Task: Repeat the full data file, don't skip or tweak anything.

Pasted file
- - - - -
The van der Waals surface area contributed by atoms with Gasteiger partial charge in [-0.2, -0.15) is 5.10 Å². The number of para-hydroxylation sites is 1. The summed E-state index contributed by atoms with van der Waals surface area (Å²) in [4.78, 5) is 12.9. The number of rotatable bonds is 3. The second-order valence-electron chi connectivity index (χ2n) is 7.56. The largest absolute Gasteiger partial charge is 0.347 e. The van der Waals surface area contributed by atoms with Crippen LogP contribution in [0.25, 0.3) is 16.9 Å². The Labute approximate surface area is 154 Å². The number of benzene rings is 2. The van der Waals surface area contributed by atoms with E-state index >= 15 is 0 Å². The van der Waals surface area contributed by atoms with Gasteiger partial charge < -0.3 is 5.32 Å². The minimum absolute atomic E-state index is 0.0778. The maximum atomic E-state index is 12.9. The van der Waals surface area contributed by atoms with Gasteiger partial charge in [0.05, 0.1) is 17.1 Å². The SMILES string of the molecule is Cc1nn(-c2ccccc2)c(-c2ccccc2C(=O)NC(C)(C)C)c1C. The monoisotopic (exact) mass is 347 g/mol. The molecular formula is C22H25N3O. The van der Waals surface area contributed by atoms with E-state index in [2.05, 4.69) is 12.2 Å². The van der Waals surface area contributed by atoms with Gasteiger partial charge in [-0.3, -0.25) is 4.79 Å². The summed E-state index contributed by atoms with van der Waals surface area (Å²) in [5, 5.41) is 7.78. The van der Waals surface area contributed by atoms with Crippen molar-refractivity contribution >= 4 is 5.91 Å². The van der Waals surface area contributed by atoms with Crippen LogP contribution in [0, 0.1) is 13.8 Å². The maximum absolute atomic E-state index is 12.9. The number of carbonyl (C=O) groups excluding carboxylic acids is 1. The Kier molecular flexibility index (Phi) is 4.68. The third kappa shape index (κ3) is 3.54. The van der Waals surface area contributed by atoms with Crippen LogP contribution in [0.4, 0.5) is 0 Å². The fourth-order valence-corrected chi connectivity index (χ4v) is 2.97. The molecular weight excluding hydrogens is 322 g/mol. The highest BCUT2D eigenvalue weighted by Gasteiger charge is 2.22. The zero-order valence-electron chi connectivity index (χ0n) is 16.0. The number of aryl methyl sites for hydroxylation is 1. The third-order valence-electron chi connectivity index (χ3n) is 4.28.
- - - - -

The van der Waals surface area contributed by atoms with Gasteiger partial charge in [-0.2, -0.15) is 5.10 Å². The number of para-hydroxylation sites is 1. The summed E-state index contributed by atoms with van der Waals surface area (Å²) in [4.78, 5) is 12.9. The number of rotatable bonds is 3. The second-order valence-electron chi connectivity index (χ2n) is 7.56. The largest absolute Gasteiger partial charge is 0.347 e. The van der Waals surface area contributed by atoms with Crippen LogP contribution in [0.25, 0.3) is 16.9 Å². The Labute approximate surface area is 154 Å². The number of benzene rings is 2. The van der Waals surface area contributed by atoms with E-state index >= 15 is 0 Å². The van der Waals surface area contributed by atoms with Gasteiger partial charge < -0.3 is 5.32 Å². The minimum absolute atomic E-state index is 0.0778. The maximum atomic E-state index is 12.9. The van der Waals surface area contributed by atoms with Gasteiger partial charge in [0.05, 0.1) is 17.1 Å². The SMILES string of the molecule is Cc1nn(-c2ccccc2)c(-c2ccccc2C(=O)NC(C)(C)C)c1C. The monoisotopic (exact) mass is 347 g/mol. The molecular formula is C22H25N3O. The van der Waals surface area contributed by atoms with E-state index in [2.05, 4.69) is 12.2 Å². The van der Waals surface area contributed by atoms with Gasteiger partial charge in [-0.3, -0.25) is 4.79 Å². The summed E-state index contributed by atoms with van der Waals surface area (Å²) in [5, 5.41) is 7.78. The van der Waals surface area contributed by atoms with Crippen molar-refractivity contribution >= 4 is 5.91 Å². The van der Waals surface area contributed by atoms with Crippen LogP contribution in [0, 0.1) is 13.8 Å². The maximum absolute atomic E-state index is 12.9. The number of carbonyl (C=O) groups excluding carboxylic acids is 1. The Kier molecular flexibility index (Phi) is 4.68. The third kappa shape index (κ3) is 3.54. The van der Waals surface area contributed by atoms with Crippen LogP contribution in [0.4, 0.5) is 0 Å². The fourth-order valence-corrected chi connectivity index (χ4v) is 2.97. The molecular weight excluding hydrogens is 322 g/mol. The highest BCUT2D eigenvalue weighted by Gasteiger charge is 2.22. The zero-order valence-electron chi connectivity index (χ0n) is 16.0. The number of aryl methyl sites for hydroxylation is 1. The third-order valence-electron chi connectivity index (χ3n) is 4.28.